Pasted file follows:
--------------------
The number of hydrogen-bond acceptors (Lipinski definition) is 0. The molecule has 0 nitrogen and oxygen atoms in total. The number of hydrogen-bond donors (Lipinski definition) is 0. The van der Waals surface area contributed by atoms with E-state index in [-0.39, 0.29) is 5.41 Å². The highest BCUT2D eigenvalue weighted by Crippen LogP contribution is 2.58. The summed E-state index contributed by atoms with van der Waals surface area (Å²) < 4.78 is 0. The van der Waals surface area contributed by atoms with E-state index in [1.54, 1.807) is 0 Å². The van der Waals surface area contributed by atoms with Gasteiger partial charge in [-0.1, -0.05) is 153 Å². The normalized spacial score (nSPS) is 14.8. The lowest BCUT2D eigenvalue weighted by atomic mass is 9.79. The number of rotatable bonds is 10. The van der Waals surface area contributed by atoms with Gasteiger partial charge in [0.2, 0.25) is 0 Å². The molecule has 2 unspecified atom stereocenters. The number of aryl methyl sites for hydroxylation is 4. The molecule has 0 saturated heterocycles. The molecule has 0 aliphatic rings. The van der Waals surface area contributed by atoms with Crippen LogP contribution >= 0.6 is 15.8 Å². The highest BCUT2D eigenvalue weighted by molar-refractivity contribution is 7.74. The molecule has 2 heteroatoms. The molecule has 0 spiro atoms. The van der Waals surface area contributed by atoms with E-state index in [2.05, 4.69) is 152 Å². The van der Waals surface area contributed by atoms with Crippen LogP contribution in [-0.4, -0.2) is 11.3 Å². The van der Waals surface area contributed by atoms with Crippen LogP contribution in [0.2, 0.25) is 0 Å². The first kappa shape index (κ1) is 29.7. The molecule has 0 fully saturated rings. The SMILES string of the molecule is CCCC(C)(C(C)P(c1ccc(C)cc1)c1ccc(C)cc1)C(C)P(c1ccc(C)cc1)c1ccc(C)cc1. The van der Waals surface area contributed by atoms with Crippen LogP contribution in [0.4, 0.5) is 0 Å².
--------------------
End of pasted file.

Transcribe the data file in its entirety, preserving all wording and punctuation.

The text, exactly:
The number of hydrogen-bond acceptors (Lipinski definition) is 0. The molecule has 0 nitrogen and oxygen atoms in total. The number of hydrogen-bond donors (Lipinski definition) is 0. The van der Waals surface area contributed by atoms with E-state index in [-0.39, 0.29) is 5.41 Å². The highest BCUT2D eigenvalue weighted by Crippen LogP contribution is 2.58. The summed E-state index contributed by atoms with van der Waals surface area (Å²) < 4.78 is 0. The van der Waals surface area contributed by atoms with E-state index in [1.54, 1.807) is 0 Å². The van der Waals surface area contributed by atoms with Gasteiger partial charge in [-0.1, -0.05) is 153 Å². The normalized spacial score (nSPS) is 14.8. The lowest BCUT2D eigenvalue weighted by atomic mass is 9.79. The number of rotatable bonds is 10. The van der Waals surface area contributed by atoms with Gasteiger partial charge in [0.2, 0.25) is 0 Å². The molecule has 2 unspecified atom stereocenters. The number of aryl methyl sites for hydroxylation is 4. The molecule has 0 saturated heterocycles. The molecule has 0 aliphatic rings. The van der Waals surface area contributed by atoms with Crippen LogP contribution >= 0.6 is 15.8 Å². The highest BCUT2D eigenvalue weighted by molar-refractivity contribution is 7.74. The molecule has 2 heteroatoms. The molecule has 0 spiro atoms. The van der Waals surface area contributed by atoms with E-state index in [2.05, 4.69) is 152 Å². The van der Waals surface area contributed by atoms with Crippen LogP contribution in [-0.4, -0.2) is 11.3 Å². The van der Waals surface area contributed by atoms with Crippen LogP contribution in [0.2, 0.25) is 0 Å². The first kappa shape index (κ1) is 29.7. The molecule has 0 fully saturated rings. The SMILES string of the molecule is CCCC(C)(C(C)P(c1ccc(C)cc1)c1ccc(C)cc1)C(C)P(c1ccc(C)cc1)c1ccc(C)cc1. The van der Waals surface area contributed by atoms with Crippen LogP contribution in [0.4, 0.5) is 0 Å².